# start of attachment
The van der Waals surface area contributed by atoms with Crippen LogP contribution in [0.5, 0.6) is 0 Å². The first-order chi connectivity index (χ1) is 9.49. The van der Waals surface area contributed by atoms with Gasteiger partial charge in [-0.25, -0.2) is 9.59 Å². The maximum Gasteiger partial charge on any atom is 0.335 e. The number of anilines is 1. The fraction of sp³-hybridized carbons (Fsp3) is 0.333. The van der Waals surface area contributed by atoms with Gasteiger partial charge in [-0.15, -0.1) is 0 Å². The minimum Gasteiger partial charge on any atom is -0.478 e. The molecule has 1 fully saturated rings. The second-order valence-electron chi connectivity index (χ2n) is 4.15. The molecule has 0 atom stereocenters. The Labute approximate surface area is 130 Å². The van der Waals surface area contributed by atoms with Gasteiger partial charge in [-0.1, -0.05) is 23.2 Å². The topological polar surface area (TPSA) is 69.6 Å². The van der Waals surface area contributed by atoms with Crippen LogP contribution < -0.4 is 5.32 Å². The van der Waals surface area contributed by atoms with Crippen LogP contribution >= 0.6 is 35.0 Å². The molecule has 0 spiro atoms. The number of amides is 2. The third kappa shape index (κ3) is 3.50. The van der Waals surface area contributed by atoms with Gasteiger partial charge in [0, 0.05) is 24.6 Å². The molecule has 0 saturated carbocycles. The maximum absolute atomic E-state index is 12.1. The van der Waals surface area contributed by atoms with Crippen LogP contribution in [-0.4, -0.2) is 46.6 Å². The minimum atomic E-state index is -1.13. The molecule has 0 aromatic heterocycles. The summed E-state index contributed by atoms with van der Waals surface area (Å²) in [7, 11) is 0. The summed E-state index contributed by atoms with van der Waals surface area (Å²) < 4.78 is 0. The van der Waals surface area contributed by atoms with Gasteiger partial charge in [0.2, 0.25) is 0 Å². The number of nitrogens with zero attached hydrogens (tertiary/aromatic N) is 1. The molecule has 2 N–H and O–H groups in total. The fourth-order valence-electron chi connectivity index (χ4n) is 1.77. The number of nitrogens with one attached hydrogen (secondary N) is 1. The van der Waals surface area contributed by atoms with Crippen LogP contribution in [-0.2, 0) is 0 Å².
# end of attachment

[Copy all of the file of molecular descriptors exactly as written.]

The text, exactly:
The van der Waals surface area contributed by atoms with Crippen LogP contribution in [0.5, 0.6) is 0 Å². The first-order chi connectivity index (χ1) is 9.49. The van der Waals surface area contributed by atoms with Gasteiger partial charge in [-0.25, -0.2) is 9.59 Å². The maximum Gasteiger partial charge on any atom is 0.335 e. The number of anilines is 1. The fraction of sp³-hybridized carbons (Fsp3) is 0.333. The van der Waals surface area contributed by atoms with Gasteiger partial charge in [-0.15, -0.1) is 0 Å². The minimum Gasteiger partial charge on any atom is -0.478 e. The molecule has 1 fully saturated rings. The second-order valence-electron chi connectivity index (χ2n) is 4.15. The molecule has 0 atom stereocenters. The Labute approximate surface area is 130 Å². The van der Waals surface area contributed by atoms with Gasteiger partial charge in [-0.1, -0.05) is 23.2 Å². The topological polar surface area (TPSA) is 69.6 Å². The van der Waals surface area contributed by atoms with Crippen LogP contribution < -0.4 is 5.32 Å². The van der Waals surface area contributed by atoms with Crippen LogP contribution >= 0.6 is 35.0 Å². The molecule has 0 spiro atoms. The number of amides is 2. The third kappa shape index (κ3) is 3.50. The van der Waals surface area contributed by atoms with Gasteiger partial charge in [0, 0.05) is 24.6 Å². The molecule has 0 saturated carbocycles. The maximum absolute atomic E-state index is 12.1. The van der Waals surface area contributed by atoms with Crippen LogP contribution in [-0.4, -0.2) is 46.6 Å². The minimum atomic E-state index is -1.13. The molecule has 0 aromatic heterocycles. The summed E-state index contributed by atoms with van der Waals surface area (Å²) in [7, 11) is 0. The summed E-state index contributed by atoms with van der Waals surface area (Å²) < 4.78 is 0. The van der Waals surface area contributed by atoms with Gasteiger partial charge in [0.2, 0.25) is 0 Å². The number of nitrogens with zero attached hydrogens (tertiary/aromatic N) is 1. The molecule has 2 N–H and O–H groups in total. The fourth-order valence-electron chi connectivity index (χ4n) is 1.77. The number of nitrogens with one attached hydrogen (secondary N) is 1. The van der Waals surface area contributed by atoms with Crippen LogP contribution in [-0.2, 0) is 0 Å².